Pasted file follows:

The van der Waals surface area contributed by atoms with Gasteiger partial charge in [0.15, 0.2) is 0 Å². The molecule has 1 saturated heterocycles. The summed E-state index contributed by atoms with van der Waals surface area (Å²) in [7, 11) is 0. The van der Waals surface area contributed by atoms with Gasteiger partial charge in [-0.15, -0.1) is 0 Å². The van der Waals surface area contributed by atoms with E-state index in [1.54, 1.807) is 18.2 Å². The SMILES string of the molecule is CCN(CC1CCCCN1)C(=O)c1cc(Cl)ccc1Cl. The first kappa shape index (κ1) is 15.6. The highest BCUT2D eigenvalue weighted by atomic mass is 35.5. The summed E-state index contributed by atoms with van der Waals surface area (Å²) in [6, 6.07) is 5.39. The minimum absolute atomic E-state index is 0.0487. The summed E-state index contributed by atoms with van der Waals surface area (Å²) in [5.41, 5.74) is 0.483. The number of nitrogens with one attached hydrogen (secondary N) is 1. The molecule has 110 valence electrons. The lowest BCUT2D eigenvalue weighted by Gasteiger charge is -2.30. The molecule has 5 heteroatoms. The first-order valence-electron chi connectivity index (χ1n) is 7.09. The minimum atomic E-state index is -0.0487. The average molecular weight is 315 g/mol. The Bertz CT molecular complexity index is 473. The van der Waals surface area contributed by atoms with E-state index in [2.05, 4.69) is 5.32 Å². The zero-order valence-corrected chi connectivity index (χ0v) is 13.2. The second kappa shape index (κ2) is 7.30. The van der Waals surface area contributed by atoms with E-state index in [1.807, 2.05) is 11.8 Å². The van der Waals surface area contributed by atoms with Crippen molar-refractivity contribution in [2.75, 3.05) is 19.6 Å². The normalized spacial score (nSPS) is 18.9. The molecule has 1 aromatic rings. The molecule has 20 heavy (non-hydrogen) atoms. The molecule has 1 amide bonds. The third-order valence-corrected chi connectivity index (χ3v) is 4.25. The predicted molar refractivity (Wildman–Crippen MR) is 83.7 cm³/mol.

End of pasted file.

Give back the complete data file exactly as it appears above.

The van der Waals surface area contributed by atoms with Gasteiger partial charge in [0.15, 0.2) is 0 Å². The molecule has 1 saturated heterocycles. The summed E-state index contributed by atoms with van der Waals surface area (Å²) in [7, 11) is 0. The van der Waals surface area contributed by atoms with Gasteiger partial charge in [-0.15, -0.1) is 0 Å². The van der Waals surface area contributed by atoms with E-state index in [1.54, 1.807) is 18.2 Å². The SMILES string of the molecule is CCN(CC1CCCCN1)C(=O)c1cc(Cl)ccc1Cl. The first kappa shape index (κ1) is 15.6. The highest BCUT2D eigenvalue weighted by atomic mass is 35.5. The summed E-state index contributed by atoms with van der Waals surface area (Å²) in [6, 6.07) is 5.39. The minimum absolute atomic E-state index is 0.0487. The summed E-state index contributed by atoms with van der Waals surface area (Å²) in [5.41, 5.74) is 0.483. The number of nitrogens with one attached hydrogen (secondary N) is 1. The molecule has 110 valence electrons. The lowest BCUT2D eigenvalue weighted by Gasteiger charge is -2.30. The molecule has 5 heteroatoms. The first-order valence-electron chi connectivity index (χ1n) is 7.09. The minimum atomic E-state index is -0.0487. The average molecular weight is 315 g/mol. The Bertz CT molecular complexity index is 473. The van der Waals surface area contributed by atoms with E-state index in [2.05, 4.69) is 5.32 Å². The zero-order valence-corrected chi connectivity index (χ0v) is 13.2. The second kappa shape index (κ2) is 7.30. The van der Waals surface area contributed by atoms with E-state index in [1.807, 2.05) is 11.8 Å². The van der Waals surface area contributed by atoms with Crippen molar-refractivity contribution in [2.75, 3.05) is 19.6 Å². The normalized spacial score (nSPS) is 18.9. The molecule has 1 aromatic rings. The molecule has 20 heavy (non-hydrogen) atoms. The molecule has 1 amide bonds. The third-order valence-corrected chi connectivity index (χ3v) is 4.25. The predicted molar refractivity (Wildman–Crippen MR) is 83.7 cm³/mol.